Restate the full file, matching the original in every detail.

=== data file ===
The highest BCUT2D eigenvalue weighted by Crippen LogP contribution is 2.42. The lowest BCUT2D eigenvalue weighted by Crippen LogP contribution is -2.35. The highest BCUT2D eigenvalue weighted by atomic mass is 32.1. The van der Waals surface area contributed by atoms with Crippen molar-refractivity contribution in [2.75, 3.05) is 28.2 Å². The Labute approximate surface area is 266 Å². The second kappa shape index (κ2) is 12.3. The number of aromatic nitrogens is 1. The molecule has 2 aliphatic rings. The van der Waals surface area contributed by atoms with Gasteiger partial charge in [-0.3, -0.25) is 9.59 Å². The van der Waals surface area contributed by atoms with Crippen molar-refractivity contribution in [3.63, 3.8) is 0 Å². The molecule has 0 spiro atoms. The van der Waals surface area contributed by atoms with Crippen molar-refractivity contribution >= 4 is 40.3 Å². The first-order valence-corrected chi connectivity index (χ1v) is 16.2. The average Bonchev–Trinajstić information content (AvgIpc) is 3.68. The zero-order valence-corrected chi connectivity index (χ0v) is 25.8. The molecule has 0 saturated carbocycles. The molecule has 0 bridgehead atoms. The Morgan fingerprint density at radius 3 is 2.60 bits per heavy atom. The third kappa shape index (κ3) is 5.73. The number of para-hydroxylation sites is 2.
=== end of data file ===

The highest BCUT2D eigenvalue weighted by Crippen LogP contribution is 2.42. The lowest BCUT2D eigenvalue weighted by Crippen LogP contribution is -2.35. The highest BCUT2D eigenvalue weighted by atomic mass is 32.1. The van der Waals surface area contributed by atoms with Crippen molar-refractivity contribution in [2.75, 3.05) is 28.2 Å². The Labute approximate surface area is 266 Å². The second kappa shape index (κ2) is 12.3. The number of aromatic nitrogens is 1. The molecule has 2 aliphatic rings. The van der Waals surface area contributed by atoms with Gasteiger partial charge in [-0.3, -0.25) is 9.59 Å². The van der Waals surface area contributed by atoms with Crippen molar-refractivity contribution in [3.63, 3.8) is 0 Å². The molecule has 0 spiro atoms. The van der Waals surface area contributed by atoms with Crippen molar-refractivity contribution >= 4 is 40.3 Å². The first-order valence-corrected chi connectivity index (χ1v) is 16.2. The average Bonchev–Trinajstić information content (AvgIpc) is 3.68. The zero-order valence-corrected chi connectivity index (χ0v) is 25.8. The molecule has 0 saturated carbocycles. The molecule has 0 bridgehead atoms. The Morgan fingerprint density at radius 3 is 2.60 bits per heavy atom. The third kappa shape index (κ3) is 5.73. The number of para-hydroxylation sites is 2.